4. Once defined, click OK to finish setting up your site

Web Site Solution Files

When a Web site is created, Visual Studio creates a solution file (.sln) and a hidden solution user options file (.suo). The solution file is a text file that contains information such as the following:

• A list of the projects that are to be loaded into Visual Studio 2008 to make up the entire solution.

• The target framework version for the solution.

• The default language for the solution.

By default, these files are created in the Documents\Visual Studio2008\Projects folder for Web sites.

Creating Web Sites in Visual Studio 2008

Creating Web Sites

The Visual Studio 2008 project system allows you to define a new Web site project based on how you intend to access the site content from a Web server. You can create a Web project connected to a file-system–based server on your computer, an IIS server, or an FTP server.

File system: The file-based Web site stores all of the files for the Web site inside a directory of your choosing. This Web site uses the lightweight ASP.NET development server that is included in Visual Studio 2008.

Ftp: The FTP-based Web site is useful when you want to connect to your site via FTP to manage your files on a remote server. This option is typically used when your Web site is hosted on a remote computer and your access to the files and folders on that server is through FTP.

http: An HTTP-based Web site is used when you are working with a site deployed inside of IIS (either locally or on a remote server). This Web site may be configured at the root of the IIS Web server, or in a virtual directory that is configured as an application

Introduction to Web server, web browser and HTTP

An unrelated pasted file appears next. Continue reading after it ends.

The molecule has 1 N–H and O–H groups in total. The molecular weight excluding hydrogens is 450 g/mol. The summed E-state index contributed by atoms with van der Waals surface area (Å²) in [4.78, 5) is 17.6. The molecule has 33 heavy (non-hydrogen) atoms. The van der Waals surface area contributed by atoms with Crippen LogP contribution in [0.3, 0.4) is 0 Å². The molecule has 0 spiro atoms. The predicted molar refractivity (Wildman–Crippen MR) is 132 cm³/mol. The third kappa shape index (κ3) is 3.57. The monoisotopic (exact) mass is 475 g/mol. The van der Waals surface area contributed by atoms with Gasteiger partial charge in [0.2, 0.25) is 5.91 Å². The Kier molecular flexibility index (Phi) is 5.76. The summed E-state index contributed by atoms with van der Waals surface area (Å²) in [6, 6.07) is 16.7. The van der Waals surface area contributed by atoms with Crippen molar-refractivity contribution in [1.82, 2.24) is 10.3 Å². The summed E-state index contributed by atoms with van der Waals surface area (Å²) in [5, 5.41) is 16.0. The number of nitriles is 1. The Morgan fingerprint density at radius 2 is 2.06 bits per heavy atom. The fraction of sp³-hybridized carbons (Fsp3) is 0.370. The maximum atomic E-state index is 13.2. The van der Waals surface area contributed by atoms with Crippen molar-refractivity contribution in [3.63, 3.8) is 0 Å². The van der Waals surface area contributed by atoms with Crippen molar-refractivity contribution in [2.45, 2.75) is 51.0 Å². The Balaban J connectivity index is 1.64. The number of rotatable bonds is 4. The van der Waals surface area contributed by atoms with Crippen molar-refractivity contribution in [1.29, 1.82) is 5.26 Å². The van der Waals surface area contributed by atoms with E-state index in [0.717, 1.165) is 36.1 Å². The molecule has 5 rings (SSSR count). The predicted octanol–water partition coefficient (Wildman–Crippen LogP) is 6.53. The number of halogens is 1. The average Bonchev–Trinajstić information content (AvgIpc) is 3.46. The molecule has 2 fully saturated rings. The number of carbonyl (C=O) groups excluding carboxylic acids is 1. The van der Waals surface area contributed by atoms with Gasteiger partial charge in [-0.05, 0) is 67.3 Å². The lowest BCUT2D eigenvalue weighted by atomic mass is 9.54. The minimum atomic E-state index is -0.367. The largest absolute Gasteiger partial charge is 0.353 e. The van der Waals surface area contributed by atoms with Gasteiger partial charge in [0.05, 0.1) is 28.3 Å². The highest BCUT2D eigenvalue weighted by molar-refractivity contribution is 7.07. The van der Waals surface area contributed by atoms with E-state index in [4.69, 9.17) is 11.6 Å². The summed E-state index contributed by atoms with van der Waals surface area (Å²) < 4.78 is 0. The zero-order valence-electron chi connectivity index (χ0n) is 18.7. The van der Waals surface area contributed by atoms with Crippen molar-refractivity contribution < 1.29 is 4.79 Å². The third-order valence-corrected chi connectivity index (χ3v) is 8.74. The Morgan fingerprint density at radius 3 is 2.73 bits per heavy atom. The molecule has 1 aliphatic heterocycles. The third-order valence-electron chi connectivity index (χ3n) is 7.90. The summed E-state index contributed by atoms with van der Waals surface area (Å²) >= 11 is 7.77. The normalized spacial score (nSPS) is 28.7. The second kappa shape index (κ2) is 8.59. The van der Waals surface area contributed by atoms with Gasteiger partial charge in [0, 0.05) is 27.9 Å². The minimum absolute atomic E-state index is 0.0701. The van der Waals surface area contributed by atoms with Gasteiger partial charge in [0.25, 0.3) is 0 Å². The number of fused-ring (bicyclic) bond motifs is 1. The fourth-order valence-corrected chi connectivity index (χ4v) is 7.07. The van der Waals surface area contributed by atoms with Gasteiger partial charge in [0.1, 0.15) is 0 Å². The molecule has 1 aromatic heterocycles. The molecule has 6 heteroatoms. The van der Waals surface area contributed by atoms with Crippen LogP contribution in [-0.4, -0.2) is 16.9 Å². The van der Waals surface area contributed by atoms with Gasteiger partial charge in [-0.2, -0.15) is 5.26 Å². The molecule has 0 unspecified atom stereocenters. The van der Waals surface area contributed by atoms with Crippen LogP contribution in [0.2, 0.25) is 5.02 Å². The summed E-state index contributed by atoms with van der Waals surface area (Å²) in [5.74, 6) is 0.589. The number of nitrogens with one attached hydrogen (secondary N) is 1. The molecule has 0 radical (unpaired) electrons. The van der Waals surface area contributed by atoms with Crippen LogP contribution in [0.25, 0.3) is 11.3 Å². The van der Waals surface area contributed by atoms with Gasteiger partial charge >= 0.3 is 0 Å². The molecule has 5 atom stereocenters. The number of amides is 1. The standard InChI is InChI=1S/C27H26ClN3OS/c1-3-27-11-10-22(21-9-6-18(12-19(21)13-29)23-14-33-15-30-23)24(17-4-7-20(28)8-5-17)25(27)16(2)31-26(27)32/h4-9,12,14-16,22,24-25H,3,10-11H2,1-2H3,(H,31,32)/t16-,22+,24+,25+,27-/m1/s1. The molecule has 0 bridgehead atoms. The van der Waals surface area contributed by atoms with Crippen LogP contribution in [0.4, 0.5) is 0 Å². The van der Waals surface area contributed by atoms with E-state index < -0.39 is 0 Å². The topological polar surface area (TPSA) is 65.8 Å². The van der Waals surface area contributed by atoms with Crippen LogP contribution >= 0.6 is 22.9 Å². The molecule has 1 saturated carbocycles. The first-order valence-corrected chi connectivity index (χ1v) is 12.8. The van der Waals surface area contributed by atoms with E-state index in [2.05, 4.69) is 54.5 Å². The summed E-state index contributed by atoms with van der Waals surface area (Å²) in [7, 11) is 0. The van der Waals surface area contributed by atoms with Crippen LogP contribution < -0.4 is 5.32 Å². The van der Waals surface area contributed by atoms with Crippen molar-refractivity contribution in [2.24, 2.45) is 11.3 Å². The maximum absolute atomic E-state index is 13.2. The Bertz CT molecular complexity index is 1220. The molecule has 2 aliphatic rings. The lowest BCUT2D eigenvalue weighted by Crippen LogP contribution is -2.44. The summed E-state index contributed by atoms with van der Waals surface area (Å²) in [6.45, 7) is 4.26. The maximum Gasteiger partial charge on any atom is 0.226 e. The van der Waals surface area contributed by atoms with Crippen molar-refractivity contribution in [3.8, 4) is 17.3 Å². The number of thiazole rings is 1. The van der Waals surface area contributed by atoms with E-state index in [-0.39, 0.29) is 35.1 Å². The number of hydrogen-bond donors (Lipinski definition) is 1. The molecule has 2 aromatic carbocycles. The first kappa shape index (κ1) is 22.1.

Introduction to Web server, web browser and HTTP

A web application is unlike a standard Windows application. It does not run in a single process on a single machine. Instead, it is typically hosted on a Web server and accessed via a Web browser on a client machine. The communication between the web server and web browser is sent by using HTTP.

The communication process between browser and server can be categorized into the following steps.

1. A user uses his/her Web browser to initiate a request for a Web server resource.

2. HTTP is used to send a GET request to the Web server.

3. The Web server processes the GET request on the server.

4. The Web server then sends a response back to the Web browser. The HTTP protocol is used to send the HTTP response back to the Web browser.

5. The user’s web browser then processes the response (typically HTML and JavaScript) and renders the Web page for display to the user.

6. The user may then enter data and perform an action such as clicking submit button that cause his/her data to be sent back to the Web server for processing.

7. HTTP is used to POST the data back to the Web server.

8. The web server then processes the POST request.

9. The web server then sends a response back to the Web browser. HTTP is used to send the HTTP response to the Web browser.

10. The web browser again processes the response and displays the Web page to the user. This process is repeated over and over during a typical Web application session.

The Web Server’s Role

The first Web servers were responsible for receiving and processing simple user requests from browsers via HTTP. The Web server handled its request and sent a response back to the Web browser. The Web server then closed any connection between it and the browser and released all resources that were involved with the request

The Web Browser’s Role

The Web browser provides a platform-independent means of displaying Web pages that were written in HTML. HTML was designed to be able to render information on any operating system while placing no constraint on the window size.

Understanding the Role of Hypertext Transfer Protocol

HTTP is a text-based communication protocol that is used to request Web pages from the Web server and send responses back to the Web browser. HTTP messages are typically sent between the Web server and Web browser using port 80, or port 443 when using Secure HTTP (HTTPS).